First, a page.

Down the runway, the other half of Ragsdale's cell -- a second trio of snipers -- hauled their gear toward a separate chopper waiting in the early morning darkness. Carrying his team's .50-calibre rifle was Furlong, a soft-spoken infantryman who seemed destined for sniping from an early age. At 10 years old, back home on the East Coast, he and his friends would spread rotten fish on a piece of wood, wait for the flies to show up, then try to shoot them out of the air with their pellet guns. Born a righty, Furlong even learned to fire left-handed. It reached the point where he actually preferred it that way. In fact, when he took his sniper course in 2001, he performed all his target practice left-handed.

Furlong's spotter for Anaconda would be Master Cpl. Tim McMeekin, a Manitoba-based sniper who was seconded to the unit just before the tour. Though an outsider, McMeekin -- tall, with a rock-solid build -- fit in right away. Sgt. Zevon Durham, an American soldier, rounded out the trio.

The Chinook carrying Perry, Ragsdale and Eason twisted its way onto the mountain just before dawn. Within minutes, enemy fighters opened up, feeding the new arrivals a steady stream of small-arms and mortar fire. Perry, hauling his rifle on his back, headed for higher ground. "Anyone who says they are not scared is crazy," he recalls. "But it was great." In that first hour, Perry fired at target after target, some as far away as 1,500 m. "His shots were incredible," says Sgt. Maj. Mark Nielsen, a veteran of America's 101st Airborne Division. "One shot, one kill. If I had to send him a sweatshirt, that's what it would say."

McMeekin and Furlong were minutes behind their friends, but as their Chinook approached the landing zone, an unseen enemy opened fire. The pilots immediately veered right, turning the chopper all the way around. Furlong was furious. His friends were in the centre of a hornet's nest, and there he was, on his way back to Bagram.

When the helicopter returned to the mountain a few hours later, dozens of troops spilled out the side doors and onto the valley floor, scanning the horizon as they sprinted through the dust kicked up by the rotor blades. The enemy was nowhere to be found, but that didn't mean the troops were alone. "We were nervous," Furlong admits. "You can feel it. You know when something is wrong."

His instinct was right. As dusk approached, mortars and muzzle flashes lit up the sky, hammering the ground all around their position. Furlong planted his head in the dirt, shielding his face. "McMeekin had already started to grab the rifle and engage targets," he remembers. "The guy was an absolute machine." Amid the onslaught, the snipers pummelled at least one enemy hideout. Everyone else took cover.

For the next nine days, the Canadian snipers disposed of rival fighters with diabolical precision. They became an all-star unit of sorts, shuttled from hill to hill as needed, sometimes by foot, sometimes by four-wheeler. Their bullets destroyed enemy lookouts, protected U.S. troops as they moved through the valley, and, in those moments when all hell broke loose, annihilated the source of fire. Along the way, they reset the bar of their elite profession, breaking -- then rebreaking -- the record for longest-ever combat kill.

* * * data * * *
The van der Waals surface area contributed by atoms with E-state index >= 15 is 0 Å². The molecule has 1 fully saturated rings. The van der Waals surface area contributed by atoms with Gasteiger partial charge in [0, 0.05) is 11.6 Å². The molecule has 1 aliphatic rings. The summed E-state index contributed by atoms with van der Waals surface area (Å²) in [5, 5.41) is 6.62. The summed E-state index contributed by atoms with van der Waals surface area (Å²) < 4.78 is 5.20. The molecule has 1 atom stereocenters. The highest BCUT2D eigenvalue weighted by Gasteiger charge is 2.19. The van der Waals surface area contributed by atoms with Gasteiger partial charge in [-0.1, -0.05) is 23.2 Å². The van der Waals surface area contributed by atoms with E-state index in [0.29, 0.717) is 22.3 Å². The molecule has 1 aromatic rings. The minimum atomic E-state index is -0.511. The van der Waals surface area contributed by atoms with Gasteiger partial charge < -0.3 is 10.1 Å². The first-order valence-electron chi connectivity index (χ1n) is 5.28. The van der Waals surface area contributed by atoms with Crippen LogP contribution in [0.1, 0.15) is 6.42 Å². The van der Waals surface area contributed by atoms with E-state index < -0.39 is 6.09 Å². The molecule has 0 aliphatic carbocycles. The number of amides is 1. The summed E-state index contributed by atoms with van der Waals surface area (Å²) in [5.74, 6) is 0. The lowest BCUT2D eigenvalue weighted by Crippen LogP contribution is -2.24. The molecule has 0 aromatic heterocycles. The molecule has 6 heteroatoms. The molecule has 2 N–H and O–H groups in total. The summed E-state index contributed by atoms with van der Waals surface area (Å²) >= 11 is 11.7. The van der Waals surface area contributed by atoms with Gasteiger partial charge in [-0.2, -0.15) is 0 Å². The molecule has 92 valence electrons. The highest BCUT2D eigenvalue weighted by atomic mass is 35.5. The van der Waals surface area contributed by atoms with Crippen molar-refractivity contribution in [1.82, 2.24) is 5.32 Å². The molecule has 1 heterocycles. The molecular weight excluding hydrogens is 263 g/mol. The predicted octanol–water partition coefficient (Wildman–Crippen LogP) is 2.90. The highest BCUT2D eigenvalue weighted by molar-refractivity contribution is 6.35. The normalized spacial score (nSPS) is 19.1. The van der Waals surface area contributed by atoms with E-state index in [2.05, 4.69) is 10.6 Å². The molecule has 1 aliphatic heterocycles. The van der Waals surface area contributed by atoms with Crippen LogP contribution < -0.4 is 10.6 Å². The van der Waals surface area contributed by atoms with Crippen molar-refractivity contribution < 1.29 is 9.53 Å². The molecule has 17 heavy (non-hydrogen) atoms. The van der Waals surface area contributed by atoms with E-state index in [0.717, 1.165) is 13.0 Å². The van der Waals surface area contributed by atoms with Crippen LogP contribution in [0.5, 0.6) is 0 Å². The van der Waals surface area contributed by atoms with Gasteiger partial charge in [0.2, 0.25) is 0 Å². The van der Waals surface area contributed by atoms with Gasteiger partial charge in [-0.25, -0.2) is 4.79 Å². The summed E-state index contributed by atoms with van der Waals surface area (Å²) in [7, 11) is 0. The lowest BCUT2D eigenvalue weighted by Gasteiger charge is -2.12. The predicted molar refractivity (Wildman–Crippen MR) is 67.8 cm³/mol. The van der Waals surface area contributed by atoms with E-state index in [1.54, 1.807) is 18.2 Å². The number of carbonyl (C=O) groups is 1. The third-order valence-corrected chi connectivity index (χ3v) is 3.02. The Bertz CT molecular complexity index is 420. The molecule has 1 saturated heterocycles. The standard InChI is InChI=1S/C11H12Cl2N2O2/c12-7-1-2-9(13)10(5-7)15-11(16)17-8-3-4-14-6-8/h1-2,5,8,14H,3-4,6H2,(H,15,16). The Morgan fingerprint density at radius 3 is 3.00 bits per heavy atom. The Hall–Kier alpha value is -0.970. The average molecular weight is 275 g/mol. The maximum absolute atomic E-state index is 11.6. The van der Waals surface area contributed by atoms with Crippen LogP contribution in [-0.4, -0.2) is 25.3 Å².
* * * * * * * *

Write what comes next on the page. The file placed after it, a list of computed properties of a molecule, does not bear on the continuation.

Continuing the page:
First it was Master Cpl. Perry, hitting an enemy forward observer from 2,310 m. Days later, Furlong took out the man with the RPK, eclipsing his friend's mark by a mere 120 m. "These guys -- regardless of what country they were from, what flag they fought under -- they were just excellent military professionals," says Capt. Justin Overbaugh, the commander of a U.S. scout platoon that worked alongside one of the sniper teams. "We didn't want to give them up. I would have brought them home with me if I could."

By the time the snipers flew back to Bagram, their American commanders were already filling out nomination forms for Bronze Stars, a U.S. medal that recognizes heroism on the battlefield. All five names were submitted up the American chain of command: Perry, Ragsdale, Eason, Furlong and McMeekin.

Lt.-Col. Pat Stogran, the Canadian commander in Afghanistan, was waiting to meet his snipers when they touched down in Bagram. He was like a proud father, boasting and patting them on the back for a job well done. All they wanted was a shower and a phone call home. They'd had neither since heading overseas more than a month earlier. Furlong was so filthy he tossed most of his clothes in the trash. "They had been on for so long they kind of stood up on their own," he laughs.

The two sniper teams had not crossed paths during the nine-day mission. Reunited, they exchanged a few hugs and a few tales. They also made a vow, promising never to reveal -- outside the circle -- how many people they actually killed. That was for them to know. To this day, none has broken that pledge.

Hours after their showers, the snipers and hundreds of their Canadian comrades departed for another mission: Operation Harpoon. Their destination was "The Whale," a mountain range where, according to intelligence reports, dozens of al-Qaeda and Taliban fighters had fled for cover during Anaconda. Canadian troops were assigned to find them, but after five days of sifting through caves and blowing up bunkers, they came up empty. The few enemy fighters they did encounter were long dead.